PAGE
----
Have you ever experienced someone putting words into your mouth? Or assuming you did something just to annoy them? How about the other way around? Do you ever assume things about others?
When we are in the middle of conflict we are often instinctively defensive of ourselves and sometimes that natural instinct can lead to us making assumptions about other people.
We’ve all done it, right? I’ve learned that this instinct doesn’t tend to help us build understanding with others.
We can transform our conflict process by integrating a very important perspective: curiosity. When we approach conflict with a posture of genuine curiosity to understand rather than to win an argument, play the victim, or be right, it completely changes how we communicate.
Curiosity is about learning, making-meaning and building understanding. When we engage with others and invite them to share their stories we can better understand their perspective in conflict.
Tell me more
By integrating the phrase like, “Tell me more about that” into your conflict dialogue you can effectively communicate that you care about the other person’s perspective and removes defensiveness as you are creating space for them to share rather than fighting to get a word in.
To be genuinely curious we need to refrain from judgement and making negative assumptions about others. Assume the other person didn’t intend to annoy you. Assume they are doing the best they can. Assume the very best about them. You’ll appreciate it when others do it for you.
Talking conflicts out can be uncomfortable at times, especially when it means being vulnerable or sharing if someone hurt our feelings. Or worse, if we are the one hurting them. Sure, it might be easier to assume the worst and let resentments simmer. But learning to assume the best in others and asking for clarification about their perspective is the best strategy for honest and healthy conflict resolution.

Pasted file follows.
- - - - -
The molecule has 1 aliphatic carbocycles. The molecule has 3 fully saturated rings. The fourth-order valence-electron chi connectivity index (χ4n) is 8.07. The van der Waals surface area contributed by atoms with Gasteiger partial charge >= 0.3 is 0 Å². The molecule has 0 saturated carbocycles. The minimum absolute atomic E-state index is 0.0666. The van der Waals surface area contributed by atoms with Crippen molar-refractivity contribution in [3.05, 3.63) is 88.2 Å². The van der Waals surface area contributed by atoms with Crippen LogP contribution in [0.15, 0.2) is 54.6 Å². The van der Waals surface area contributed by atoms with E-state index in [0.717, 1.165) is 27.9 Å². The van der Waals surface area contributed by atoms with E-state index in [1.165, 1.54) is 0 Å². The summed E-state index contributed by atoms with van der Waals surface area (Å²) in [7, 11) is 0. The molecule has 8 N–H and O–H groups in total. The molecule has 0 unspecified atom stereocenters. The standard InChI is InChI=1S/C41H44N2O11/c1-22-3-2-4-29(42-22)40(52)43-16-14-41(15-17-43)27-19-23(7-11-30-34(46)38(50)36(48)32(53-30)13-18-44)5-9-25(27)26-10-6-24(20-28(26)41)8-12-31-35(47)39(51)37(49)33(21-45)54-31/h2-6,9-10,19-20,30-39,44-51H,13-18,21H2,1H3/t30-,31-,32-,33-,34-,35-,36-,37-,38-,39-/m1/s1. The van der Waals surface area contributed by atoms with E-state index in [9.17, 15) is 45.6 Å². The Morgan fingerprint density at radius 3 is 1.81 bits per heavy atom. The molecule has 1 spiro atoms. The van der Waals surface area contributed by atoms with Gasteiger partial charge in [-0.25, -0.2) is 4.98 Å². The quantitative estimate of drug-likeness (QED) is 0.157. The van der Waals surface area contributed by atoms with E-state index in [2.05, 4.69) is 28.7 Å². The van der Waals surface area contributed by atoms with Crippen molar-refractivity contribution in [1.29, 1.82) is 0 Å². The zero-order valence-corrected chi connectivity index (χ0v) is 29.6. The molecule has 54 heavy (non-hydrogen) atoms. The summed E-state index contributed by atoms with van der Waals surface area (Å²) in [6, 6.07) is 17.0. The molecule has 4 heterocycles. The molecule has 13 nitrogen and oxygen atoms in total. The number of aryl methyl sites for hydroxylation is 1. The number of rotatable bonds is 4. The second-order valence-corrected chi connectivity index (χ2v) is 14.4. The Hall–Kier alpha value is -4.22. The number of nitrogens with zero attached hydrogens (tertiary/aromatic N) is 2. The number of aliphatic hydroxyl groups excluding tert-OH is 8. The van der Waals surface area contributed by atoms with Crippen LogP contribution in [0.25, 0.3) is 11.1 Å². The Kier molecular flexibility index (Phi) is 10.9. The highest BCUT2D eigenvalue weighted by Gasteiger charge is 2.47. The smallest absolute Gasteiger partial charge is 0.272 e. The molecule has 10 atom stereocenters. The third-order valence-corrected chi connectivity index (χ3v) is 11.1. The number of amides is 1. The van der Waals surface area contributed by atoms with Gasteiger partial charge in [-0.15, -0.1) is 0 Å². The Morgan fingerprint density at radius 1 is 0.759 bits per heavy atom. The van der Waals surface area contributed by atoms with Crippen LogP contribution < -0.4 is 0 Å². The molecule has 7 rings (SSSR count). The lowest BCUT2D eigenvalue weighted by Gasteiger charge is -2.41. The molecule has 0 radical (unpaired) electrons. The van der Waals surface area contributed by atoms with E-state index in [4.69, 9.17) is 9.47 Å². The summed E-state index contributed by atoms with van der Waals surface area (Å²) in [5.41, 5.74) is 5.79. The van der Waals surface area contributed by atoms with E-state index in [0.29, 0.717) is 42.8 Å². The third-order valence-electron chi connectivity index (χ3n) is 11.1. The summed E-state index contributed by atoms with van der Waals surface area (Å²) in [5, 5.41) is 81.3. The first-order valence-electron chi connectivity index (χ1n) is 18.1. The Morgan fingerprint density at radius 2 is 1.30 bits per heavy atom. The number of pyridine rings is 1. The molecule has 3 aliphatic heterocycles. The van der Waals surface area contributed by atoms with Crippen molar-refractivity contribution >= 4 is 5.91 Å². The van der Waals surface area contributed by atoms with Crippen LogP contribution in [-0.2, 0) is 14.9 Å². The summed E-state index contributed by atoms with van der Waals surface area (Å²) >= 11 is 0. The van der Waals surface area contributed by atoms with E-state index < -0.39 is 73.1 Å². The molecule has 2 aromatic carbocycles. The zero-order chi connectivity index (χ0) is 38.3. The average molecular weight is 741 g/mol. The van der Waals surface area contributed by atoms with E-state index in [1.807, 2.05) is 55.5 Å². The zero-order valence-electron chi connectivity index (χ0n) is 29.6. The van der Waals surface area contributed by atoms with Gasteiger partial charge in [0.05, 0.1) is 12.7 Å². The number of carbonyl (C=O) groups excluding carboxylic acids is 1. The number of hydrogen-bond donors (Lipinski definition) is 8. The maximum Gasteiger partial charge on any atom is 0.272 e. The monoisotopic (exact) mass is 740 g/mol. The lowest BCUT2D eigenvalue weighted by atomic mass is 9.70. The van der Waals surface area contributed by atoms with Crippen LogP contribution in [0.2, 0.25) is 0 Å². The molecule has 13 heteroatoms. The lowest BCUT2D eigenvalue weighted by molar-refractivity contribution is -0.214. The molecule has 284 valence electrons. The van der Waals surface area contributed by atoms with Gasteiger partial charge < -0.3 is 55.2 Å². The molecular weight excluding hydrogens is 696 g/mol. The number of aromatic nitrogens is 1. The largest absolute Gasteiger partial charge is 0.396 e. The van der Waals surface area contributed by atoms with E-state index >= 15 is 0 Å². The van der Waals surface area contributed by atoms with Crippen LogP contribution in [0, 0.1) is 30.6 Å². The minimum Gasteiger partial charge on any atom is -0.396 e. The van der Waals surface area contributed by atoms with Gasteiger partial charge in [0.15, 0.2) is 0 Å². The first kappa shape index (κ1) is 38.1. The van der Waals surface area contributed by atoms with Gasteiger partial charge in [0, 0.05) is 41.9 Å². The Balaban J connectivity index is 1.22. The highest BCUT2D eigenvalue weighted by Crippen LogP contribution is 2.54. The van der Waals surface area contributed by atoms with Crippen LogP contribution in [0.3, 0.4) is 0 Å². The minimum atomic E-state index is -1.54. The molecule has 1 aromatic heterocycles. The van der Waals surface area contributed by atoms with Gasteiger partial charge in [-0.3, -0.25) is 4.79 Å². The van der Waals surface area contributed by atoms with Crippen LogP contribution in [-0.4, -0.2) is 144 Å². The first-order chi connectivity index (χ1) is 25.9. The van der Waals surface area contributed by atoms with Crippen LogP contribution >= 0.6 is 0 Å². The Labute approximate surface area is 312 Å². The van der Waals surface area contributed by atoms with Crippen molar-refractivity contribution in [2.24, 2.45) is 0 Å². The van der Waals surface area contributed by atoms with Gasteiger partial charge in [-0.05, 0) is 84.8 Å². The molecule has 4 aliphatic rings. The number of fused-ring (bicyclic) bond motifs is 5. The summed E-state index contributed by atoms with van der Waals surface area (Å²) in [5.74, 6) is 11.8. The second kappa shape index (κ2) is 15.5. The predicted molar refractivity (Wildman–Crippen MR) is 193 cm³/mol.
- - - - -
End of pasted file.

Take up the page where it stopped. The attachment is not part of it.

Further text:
Opening a conversation with curiosity creates a space for all parties to share their perspective, and it is in this safe environment where people can feel comfortable to share their side of the story. This both validates their experience and perspective but also introduces us to new information that can help us solve the issue to the best of our ability.
If you want to revolutionize how you build peace in your everyday life, stay curious; if you must assume, assume the best, and ask open-ended questions that encourage dialogue and meaningful problem-solving.
How are you cultivating curiosity? Tell us more below!
Kaitlyn Skelly holds a BA from the University of Waterloo, where she studied Speech Communication, History, and Peace and Conflict Studies. Her undergrad thesis focused on positive and negative interpersonal communication modelled on the popular TV show, Friends. Her interest in mental health and peace education led her to become a Peace Camp director, and a communication intern at To Write Love on Her Arms in Melbourne, Florida. She believes that sharing the stories of our lived experience is how we make meaning of the world around us and learn how to better understand one another. One of her favourite methods of storytelling is through writing. Find more of her work on her blog, A Heart of Glass.